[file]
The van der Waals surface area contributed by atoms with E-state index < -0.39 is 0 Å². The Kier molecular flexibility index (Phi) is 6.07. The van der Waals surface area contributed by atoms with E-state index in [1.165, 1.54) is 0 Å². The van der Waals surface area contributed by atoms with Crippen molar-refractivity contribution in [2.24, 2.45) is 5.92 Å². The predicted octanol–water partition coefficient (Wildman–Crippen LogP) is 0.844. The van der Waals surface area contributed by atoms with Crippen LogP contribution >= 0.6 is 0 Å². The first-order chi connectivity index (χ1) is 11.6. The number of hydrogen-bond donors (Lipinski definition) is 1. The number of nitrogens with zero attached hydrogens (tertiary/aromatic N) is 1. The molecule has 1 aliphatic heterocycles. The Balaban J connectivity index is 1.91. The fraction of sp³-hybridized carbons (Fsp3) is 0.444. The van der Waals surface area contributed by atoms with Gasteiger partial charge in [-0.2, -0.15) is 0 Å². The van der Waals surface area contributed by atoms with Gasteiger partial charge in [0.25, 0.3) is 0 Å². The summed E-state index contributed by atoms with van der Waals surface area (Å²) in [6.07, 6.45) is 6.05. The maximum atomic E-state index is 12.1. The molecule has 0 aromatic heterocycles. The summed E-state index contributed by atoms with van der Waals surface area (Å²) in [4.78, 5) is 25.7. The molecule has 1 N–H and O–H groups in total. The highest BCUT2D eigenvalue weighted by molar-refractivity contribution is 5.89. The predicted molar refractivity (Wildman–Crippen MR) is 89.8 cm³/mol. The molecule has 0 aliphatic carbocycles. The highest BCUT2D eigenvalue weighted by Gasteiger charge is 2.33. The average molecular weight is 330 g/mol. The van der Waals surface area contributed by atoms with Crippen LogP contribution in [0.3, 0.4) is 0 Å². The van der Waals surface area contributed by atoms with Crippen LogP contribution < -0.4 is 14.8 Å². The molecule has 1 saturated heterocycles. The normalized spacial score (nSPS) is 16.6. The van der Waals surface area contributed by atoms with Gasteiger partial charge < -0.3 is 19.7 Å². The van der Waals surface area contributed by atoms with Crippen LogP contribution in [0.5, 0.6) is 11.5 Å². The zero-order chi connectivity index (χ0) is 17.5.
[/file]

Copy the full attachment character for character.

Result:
The van der Waals surface area contributed by atoms with E-state index < -0.39 is 0 Å². The Kier molecular flexibility index (Phi) is 6.07. The van der Waals surface area contributed by atoms with E-state index in [1.165, 1.54) is 0 Å². The van der Waals surface area contributed by atoms with Crippen molar-refractivity contribution in [2.24, 2.45) is 5.92 Å². The predicted octanol–water partition coefficient (Wildman–Crippen LogP) is 0.844. The van der Waals surface area contributed by atoms with Crippen LogP contribution >= 0.6 is 0 Å². The first-order chi connectivity index (χ1) is 11.6. The number of hydrogen-bond donors (Lipinski definition) is 1. The number of nitrogens with zero attached hydrogens (tertiary/aromatic N) is 1. The molecule has 1 aliphatic heterocycles. The Balaban J connectivity index is 1.91. The fraction of sp³-hybridized carbons (Fsp3) is 0.444. The van der Waals surface area contributed by atoms with Gasteiger partial charge in [-0.2, -0.15) is 0 Å². The van der Waals surface area contributed by atoms with Gasteiger partial charge in [0.25, 0.3) is 0 Å². The summed E-state index contributed by atoms with van der Waals surface area (Å²) in [6.07, 6.45) is 6.05. The maximum atomic E-state index is 12.1. The molecule has 0 aromatic heterocycles. The summed E-state index contributed by atoms with van der Waals surface area (Å²) in [4.78, 5) is 25.7. The molecule has 1 N–H and O–H groups in total. The highest BCUT2D eigenvalue weighted by molar-refractivity contribution is 5.89. The predicted molar refractivity (Wildman–Crippen MR) is 89.8 cm³/mol. The molecule has 0 aliphatic carbocycles. The highest BCUT2D eigenvalue weighted by Gasteiger charge is 2.33. The average molecular weight is 330 g/mol. The van der Waals surface area contributed by atoms with Crippen LogP contribution in [0.3, 0.4) is 0 Å². The van der Waals surface area contributed by atoms with Crippen LogP contribution < -0.4 is 14.8 Å². The molecule has 1 saturated heterocycles. The normalized spacial score (nSPS) is 16.6. The van der Waals surface area contributed by atoms with Gasteiger partial charge < -0.3 is 19.7 Å². The van der Waals surface area contributed by atoms with Crippen LogP contribution in [0.5, 0.6) is 11.5 Å². The zero-order chi connectivity index (χ0) is 17.5.